For this is the inner teenager that Tolkien and many other fantasy books appeal to. They are books that are about honour and justice and the recognition of absolute good and evil; they are books about daring and courage and ultimate sacrifices and grand gestures against hopeless odds.

Nobody has lost that inner teenager who has flung aside their life and decided to change a political system or overturn a scientific belief; or who has shrugged off convention in order to embark on a great love affair across continents and oceans. Sadly, it is the inner teenager we appeal to when we send young men off to die in wars; but it is my belief that all those who have risked their lives to stand up against oppression and injustice called on their inner teenager too. Because when teenagers look at the status quo they see wrongs, and they name them truthfully, whether society wants to hear or not.

The whole question of geekdom has interested me for a while too. Other people are involved in writing more about this, but I'll take the liberty of pre-empting their more extensive study with a few thoughts. Firstly, what is a geek? Articles like Julian Dibbell's 'Lord of the Geeks' article on Village Voice seem to deride geeks as a minority of outsiders while simultaneously fearing that they're some vast inchoate conspiracy which controls the technology underpinning our modern world. They're losers, he thinks, but by some unfair twist of fate and genetics, they get to spend their lives doing cool things with art, science, technology, popular culture and the media. (And I might add that some of them get shockingly rich doing it too, and have to travel round the world for their pains.)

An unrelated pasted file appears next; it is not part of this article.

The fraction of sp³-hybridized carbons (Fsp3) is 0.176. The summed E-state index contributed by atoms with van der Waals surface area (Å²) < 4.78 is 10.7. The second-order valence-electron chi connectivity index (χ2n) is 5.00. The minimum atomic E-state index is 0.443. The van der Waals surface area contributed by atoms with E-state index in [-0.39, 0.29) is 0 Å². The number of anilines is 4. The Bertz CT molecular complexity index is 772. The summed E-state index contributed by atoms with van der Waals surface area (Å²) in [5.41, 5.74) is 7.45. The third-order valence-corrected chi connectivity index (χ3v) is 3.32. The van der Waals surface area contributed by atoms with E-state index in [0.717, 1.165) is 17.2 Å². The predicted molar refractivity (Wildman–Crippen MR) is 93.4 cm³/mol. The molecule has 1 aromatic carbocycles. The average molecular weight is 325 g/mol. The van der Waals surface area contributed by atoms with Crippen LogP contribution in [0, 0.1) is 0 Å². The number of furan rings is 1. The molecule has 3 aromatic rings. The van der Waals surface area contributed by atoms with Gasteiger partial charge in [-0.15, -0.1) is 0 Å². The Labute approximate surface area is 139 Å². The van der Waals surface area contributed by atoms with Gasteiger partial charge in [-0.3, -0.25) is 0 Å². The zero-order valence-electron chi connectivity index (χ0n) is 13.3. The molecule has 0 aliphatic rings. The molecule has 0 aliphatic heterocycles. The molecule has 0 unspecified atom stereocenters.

My own definition of geeks is this: A geek cares about a subject or system so much that they're willing to learn how to master it, whether anyone else cares about it or not. The link between geeks and teenagers exists because before that age, if a child is fascinated by something, we just think they're absorbed in play. It's only when they hit their teen years that we notice geeks because there's some expectation that they should be out partying and socialising. Instead they sometimes - or often - put aside their interest in other people because they'd rather be problemsolving on their computer, or memorising the entire history of the Plantagenets, or thinking up stories about an imaginary world, or practicing scales for three hours on the violin. Sometimes they're fixed on a goal known only to themselves, sometimes they've found a close-knit gang with similar interests, but in any case they'll follow their own instincts or interests, no matter what anybody else thinks.

The larger group of non-geeks is always going to be nervous of somebody who resists the easiest form of social control, which is shame. In their eyes, you should be able to laugh at somebody and tease them for being different, and that should be sufficient to make them toe the line and make a bit more of an effort to appear similar to everyone else. Geeks resist that because, well, it'd mean giving up the things that matter more than conformity.

There's always been geeks. Mozart? What a nerd! He had to be a geek. Who illuminated medieval manuscripts? Who preserved literacy during the difficult, violent centuries of the Dark Ages? Geek monks who remembered what civilisation was! Who were Pythagoras and Socrates and Archimedes? Total geeks every one of them, with their heads in the clouds.

And so I ask, if anything worth doing is to be done: Are we not geeks?

Feedback to... tehanu@theonering.net